The U.S. is currently in an extremely fragile place. No matter what side you are on, the hate, death and division surrounding us is cause for concern. If you’re not troubled by our current state, there’s something wrong.
In our present political climate, voting is more important than ever. Unfortunately, our political system is extremely black and white in terms of who will be in authority. It is limited to only two parties, without any room for others to intercede.
Louisiana’s midterm election cycle has several amendments, including an amendment regarding Louisiana’s non-unanimous jury rule, and the office of Secretary of State on the ballot.
I applaud the University and organizations like Geaux Vote for being so proactive in encouraging the student body to vote. No matter how many people were annoyed by the reminders, it was a worthy cause.
Unfortunately, some people still don’t understand what’s at stake, as turnout for midterm elections are historically dismally low. Some chose to stand in line for lottery tickets, rather than completing a 10-minute online registration. No matter how much money you might have won, and likely didn’t, the country you belong to is still important.
I understand politics crisis not everyone’s thing. I personally don’t enjoy all of the complexities of it. However, on some level, we should all be involved. Being involved doesn’t mean watching CNN all day, tuning in for every press conference White House Press Secretary Sarah Huckabee Sanders gives or even, commenting on social media. Being involved means putting forth an effort in creating the country you’d like to see.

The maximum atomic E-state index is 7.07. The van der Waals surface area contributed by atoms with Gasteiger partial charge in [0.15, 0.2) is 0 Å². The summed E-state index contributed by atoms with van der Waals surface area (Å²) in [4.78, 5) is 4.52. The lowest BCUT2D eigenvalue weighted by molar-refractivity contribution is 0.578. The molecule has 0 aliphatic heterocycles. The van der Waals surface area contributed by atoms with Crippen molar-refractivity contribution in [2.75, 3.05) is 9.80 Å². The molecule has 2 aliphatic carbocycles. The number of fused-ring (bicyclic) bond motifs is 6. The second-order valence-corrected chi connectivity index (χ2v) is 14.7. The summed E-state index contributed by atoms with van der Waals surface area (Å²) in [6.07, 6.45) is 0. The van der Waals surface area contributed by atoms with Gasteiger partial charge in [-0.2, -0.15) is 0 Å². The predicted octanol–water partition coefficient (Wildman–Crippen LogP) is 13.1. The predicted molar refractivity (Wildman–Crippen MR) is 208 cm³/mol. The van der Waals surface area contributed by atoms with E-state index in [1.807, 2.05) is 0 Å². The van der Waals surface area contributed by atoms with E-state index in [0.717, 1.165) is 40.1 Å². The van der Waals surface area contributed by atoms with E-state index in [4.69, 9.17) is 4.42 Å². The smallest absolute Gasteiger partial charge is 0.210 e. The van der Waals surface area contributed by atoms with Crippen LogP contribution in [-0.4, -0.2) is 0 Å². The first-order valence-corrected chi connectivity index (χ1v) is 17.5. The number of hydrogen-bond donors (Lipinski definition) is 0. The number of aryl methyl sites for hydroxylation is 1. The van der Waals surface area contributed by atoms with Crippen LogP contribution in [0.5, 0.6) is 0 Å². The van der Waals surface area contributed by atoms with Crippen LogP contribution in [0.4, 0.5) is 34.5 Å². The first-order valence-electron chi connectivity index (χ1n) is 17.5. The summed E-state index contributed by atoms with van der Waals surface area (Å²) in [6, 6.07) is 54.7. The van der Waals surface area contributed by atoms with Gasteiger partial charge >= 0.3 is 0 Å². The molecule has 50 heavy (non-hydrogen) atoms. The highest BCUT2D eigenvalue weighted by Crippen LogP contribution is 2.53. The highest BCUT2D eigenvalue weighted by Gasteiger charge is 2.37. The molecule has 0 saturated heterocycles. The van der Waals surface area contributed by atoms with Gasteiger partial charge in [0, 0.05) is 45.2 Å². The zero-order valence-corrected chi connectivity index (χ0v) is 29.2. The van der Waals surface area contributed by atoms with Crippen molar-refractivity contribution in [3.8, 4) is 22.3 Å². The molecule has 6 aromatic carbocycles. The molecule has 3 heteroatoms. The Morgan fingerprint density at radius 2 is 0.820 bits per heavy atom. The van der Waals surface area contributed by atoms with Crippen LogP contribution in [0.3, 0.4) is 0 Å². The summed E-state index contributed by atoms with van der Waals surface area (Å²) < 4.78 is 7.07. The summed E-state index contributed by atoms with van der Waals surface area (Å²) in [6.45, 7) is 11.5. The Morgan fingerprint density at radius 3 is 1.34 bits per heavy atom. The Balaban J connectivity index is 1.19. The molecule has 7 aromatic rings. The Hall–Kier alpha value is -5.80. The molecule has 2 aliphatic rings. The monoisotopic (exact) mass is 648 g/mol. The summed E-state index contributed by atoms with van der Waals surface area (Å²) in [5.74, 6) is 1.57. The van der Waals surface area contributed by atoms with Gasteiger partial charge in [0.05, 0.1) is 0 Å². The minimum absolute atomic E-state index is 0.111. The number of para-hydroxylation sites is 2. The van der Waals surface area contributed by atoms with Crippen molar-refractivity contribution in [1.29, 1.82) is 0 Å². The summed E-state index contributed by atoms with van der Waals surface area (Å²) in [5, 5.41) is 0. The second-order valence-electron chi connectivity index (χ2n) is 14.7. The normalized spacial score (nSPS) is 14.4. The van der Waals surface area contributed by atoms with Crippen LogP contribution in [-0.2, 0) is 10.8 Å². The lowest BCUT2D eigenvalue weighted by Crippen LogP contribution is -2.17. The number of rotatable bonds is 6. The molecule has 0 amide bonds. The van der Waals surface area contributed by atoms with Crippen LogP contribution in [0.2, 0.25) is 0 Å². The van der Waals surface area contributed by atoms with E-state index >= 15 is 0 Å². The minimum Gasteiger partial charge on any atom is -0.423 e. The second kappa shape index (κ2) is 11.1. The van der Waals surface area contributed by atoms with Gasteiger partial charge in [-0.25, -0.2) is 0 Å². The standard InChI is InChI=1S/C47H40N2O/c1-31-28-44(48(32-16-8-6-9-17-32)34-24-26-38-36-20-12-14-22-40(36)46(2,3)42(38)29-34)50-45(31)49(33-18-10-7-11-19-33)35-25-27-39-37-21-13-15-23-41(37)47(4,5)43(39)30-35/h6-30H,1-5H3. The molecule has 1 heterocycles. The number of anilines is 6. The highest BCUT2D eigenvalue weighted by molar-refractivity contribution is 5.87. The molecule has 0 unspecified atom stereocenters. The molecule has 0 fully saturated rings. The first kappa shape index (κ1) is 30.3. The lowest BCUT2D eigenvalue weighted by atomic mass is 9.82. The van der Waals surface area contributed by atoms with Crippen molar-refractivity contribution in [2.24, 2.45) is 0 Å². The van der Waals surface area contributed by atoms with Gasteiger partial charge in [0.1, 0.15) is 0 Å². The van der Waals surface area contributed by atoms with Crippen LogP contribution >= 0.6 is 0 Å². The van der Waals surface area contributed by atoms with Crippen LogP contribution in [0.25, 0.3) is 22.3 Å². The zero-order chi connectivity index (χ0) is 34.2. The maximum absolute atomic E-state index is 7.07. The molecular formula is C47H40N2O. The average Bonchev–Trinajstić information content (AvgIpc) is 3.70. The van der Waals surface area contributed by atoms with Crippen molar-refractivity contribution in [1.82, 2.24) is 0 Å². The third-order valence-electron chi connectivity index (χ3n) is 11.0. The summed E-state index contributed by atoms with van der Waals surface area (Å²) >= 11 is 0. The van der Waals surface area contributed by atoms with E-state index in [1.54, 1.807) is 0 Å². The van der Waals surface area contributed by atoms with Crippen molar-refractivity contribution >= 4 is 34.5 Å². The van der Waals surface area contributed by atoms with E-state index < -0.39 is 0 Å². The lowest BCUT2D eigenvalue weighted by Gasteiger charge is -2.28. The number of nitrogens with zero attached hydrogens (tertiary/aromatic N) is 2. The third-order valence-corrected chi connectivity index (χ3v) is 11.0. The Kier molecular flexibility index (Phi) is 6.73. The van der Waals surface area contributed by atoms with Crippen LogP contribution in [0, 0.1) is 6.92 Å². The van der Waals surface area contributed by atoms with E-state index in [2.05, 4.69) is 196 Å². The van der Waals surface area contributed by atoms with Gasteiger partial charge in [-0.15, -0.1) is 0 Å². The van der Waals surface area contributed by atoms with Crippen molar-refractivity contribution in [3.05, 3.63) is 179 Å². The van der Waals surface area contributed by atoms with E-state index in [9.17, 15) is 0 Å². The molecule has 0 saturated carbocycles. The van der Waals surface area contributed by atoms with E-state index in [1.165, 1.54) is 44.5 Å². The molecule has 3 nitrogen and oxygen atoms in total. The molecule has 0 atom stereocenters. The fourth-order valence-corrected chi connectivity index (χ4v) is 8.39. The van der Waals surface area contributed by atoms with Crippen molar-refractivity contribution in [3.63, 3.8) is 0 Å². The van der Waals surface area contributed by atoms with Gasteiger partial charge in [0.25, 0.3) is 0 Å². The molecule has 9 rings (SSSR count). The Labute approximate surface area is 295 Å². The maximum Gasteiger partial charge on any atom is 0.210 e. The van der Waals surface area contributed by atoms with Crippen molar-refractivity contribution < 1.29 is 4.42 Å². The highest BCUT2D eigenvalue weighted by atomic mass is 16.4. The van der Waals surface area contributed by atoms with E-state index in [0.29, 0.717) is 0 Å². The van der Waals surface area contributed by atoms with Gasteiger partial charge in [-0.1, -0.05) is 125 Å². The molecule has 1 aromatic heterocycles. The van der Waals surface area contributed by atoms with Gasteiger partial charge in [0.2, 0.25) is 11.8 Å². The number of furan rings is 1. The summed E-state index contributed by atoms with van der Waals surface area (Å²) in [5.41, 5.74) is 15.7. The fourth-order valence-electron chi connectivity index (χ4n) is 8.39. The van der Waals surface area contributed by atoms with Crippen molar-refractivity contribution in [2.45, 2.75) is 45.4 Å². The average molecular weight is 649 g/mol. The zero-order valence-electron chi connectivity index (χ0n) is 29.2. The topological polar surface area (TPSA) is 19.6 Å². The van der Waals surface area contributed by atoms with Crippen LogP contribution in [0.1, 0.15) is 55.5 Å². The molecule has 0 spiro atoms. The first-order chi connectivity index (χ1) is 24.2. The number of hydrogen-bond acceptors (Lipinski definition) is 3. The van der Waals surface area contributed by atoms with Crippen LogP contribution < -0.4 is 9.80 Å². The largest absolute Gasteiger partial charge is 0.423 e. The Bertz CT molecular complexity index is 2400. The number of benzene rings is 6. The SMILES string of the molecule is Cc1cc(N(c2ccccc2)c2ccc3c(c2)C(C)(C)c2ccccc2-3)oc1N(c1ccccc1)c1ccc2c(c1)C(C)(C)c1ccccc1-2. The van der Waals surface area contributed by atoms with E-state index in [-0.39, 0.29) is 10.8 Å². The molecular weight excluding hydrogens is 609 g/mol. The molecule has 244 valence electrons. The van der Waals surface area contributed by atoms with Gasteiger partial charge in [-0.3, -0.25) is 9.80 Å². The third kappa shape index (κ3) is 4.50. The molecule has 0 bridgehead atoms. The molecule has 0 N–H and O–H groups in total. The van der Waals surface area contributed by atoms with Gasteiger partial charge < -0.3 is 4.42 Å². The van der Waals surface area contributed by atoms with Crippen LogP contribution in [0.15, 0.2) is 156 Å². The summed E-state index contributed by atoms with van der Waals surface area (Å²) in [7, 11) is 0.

Being involved is especially important when it comes to statewide elections. The amendments on the ballot directly affect us. For example, an amendment to a jury law created during the Jim Crow-era with deeply racist roots is on the 2018 ballot. If voted through, the amendment would require all felony convictions to receive a unanimous jury decision starting in 2019. Louisiana is one of two states that still allows non-unanimous jury decisions, a practice that began to minimize newly elected black jurors’ impact.
These are the kind of issues that are at stake.
It’s easy to think only presidential elections matter. But, if the 2016 election taught us anything, it’s that the popular vote doesn’t hold as much weight as so many wished it did. The current president is not in office because of who the citizens of the country voted for on Nov. 8, 2016, but because of who they did or didn’t vote to represent their state before.
This is where midterm elections come in. The electoral college is made up of those who we vote in to represent us. Our representatives are able to decide many things for us, so we must choose wisely.
Refraining from voting is as ignorant as it is irresponsible. You can’t complain about the condition of our state if you’re too careless to take the actions necessary to change it. It may be easy to ignore our state’s government and make excuses for political inactivity, but the impact of doing so is much harder to ignore.
Maya Stevenson is a 19-year-old English and economics sophomore from Baton Rouge, Louisiana.